When Shanti and Dr. Howard began working together at the beginning of the fellowship, they quickly decided what they wanted to measure in the following months. First, they needed to find out if teachers with no previous training in inquiry-based learning would be able to effectively implement inquirED. Second, they wanted to find out if the platform increased student engagement. To measure this, Shanti and Dr. Howard, along with Lori Bestgen and Jeannette Ashby-Welter—Pitcher Elementary’s instructional coaching team—worked with Dr. Ebony Edwards to develop observation criteria, surveys, and focus groups. 

“Last year we’d talk about content, and they’d forget about it a few days later. This year we’ve gone so deeply into the content that they not only can tell you about it, they can apply it to other things they’re doing. “
— 5th Grade Teacher, Pitcher Elementary

Over the course of the next few months, Lori and Jeannette completed a total of 14 teacher observations and 14 student observations using the inquirED teaching practices observation tool. Their observations found strong evidence that students were independently learning and collaborating more than control classrooms. They also found teachers were facilitating independent learning, cultivating a collaborative community, assessing and differentiating learning, and promoting a growth mindset. 

It was during the focus groups that Shanti received some of her most actionable feedback, though. They discovered early-on that the teachers didn’t have enough capacity to implement the inquiry-based science curriculum, so they quickly pivoted to their history curriculum. Along with this pivot, they made numerous changes to the platform based on teacher recommendations, including producing and embedding more professional development videos into the platform, adding even more capacity to teachers by streamlining the implementation process.

Overall, the results of the study are promising. inquirED was able to provide support for students behind grade level and they were able to develop facilitation guides for schools that are new to inquiry-based learning that they will be able to use across the country as they begin to expand nationally. 

Over the course of the next 18 months, Shanti will continue their research at Pitcher Elementary through a $22,000 grant from LEANLAB. This longer study will include more students and allow inquirED to get more reliable results while providing teachers with evidence-based curriculum already shown to increase student engagement.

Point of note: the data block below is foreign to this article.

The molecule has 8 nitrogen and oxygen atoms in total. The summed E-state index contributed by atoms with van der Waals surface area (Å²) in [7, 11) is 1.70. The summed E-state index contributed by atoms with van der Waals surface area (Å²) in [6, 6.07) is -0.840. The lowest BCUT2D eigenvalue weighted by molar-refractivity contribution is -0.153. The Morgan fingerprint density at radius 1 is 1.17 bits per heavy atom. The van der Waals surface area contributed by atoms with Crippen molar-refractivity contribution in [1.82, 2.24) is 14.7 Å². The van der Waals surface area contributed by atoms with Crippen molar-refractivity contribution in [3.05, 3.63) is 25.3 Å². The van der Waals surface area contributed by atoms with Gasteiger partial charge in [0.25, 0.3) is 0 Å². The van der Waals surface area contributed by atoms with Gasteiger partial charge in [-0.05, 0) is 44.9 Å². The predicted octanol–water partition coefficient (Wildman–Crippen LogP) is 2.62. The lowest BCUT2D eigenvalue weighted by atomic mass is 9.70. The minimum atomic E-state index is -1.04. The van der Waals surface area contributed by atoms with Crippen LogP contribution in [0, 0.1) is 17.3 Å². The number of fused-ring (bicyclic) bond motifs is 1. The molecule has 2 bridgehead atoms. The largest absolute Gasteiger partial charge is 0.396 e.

I’ve yet to come across any accelerator as dedicated as LEANLAB is to impacting education’s true end-user: the students. The opportunity to learn from fellow education entrepreneurs, conduct research at a school site, and think deeply about business development has been invaluable.
— Shanti Elangovan, inquirED
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Transportant
John Styers & Alan Fairless
2017

After the completing the K12 Fellowship, Transportant had $11 million in pre-sales committed and closed a 785k seed round. They have completed beta testing at Seaman School District in North Topeka and Transportant will be used in six school districts starting in 2019..

Diversity Talks
Kia Butler
2017

Since leaving the program, Diversity Talks won grant funding from NewSchools Venture Fund’s Diverse Leaders program. They have secured partnerships with eleven organizations across six states, impacting over 1,000 students.

Healthy Hip Hop
Roy Scott
2017

H3 recently implemented a plan to scale their offerings through a licensed online video platform, mobile app. H3 secured a partnership with the LeBron James Family Foundation for their new school  in Akron, OH. They won the $20,000 grand prize from Regnier Venture Creation Challenge, as well as a $50,000 grant from LaunchKC. 

 

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In 2018, LEANLAB fellows partnered with Crossroads Preparatory Academy, Lee A. Tolbert Community Academy, Lone Jack School District, and Pitcher Elementary to serve 1,392 students at pilots sites this Fall. Those same entrepreneurs are currently serving 19,876 students in Kansas City and 327,751 students across the United States. To-date, LEANLAB alumni have served over 3.3 million students in the United States!

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Find out more about jobs created, capital raised, and entrepreneur demographics.

 

 

In 2018, we secured funding from two new partners: the Chan Zuckerberg Initiative and Missouri Technology Corporation, closing 2018 with a budget of $799,120. With their support, we hope to define the model for how game-changing innovations are validated and scaled. 

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Funders

Thank you to all the funders that believe in the work we do at LEANLAB.


 

Let’s stay in touch! We’re looking to build connections across the entire education ecosystem. Whether you’re an education entrepreneur, teacher, administrator, investor, or you’re just interested in the latest innovation work coming out of Kansas City sign up below to download our full annual report and receive updates pertinent to your interests.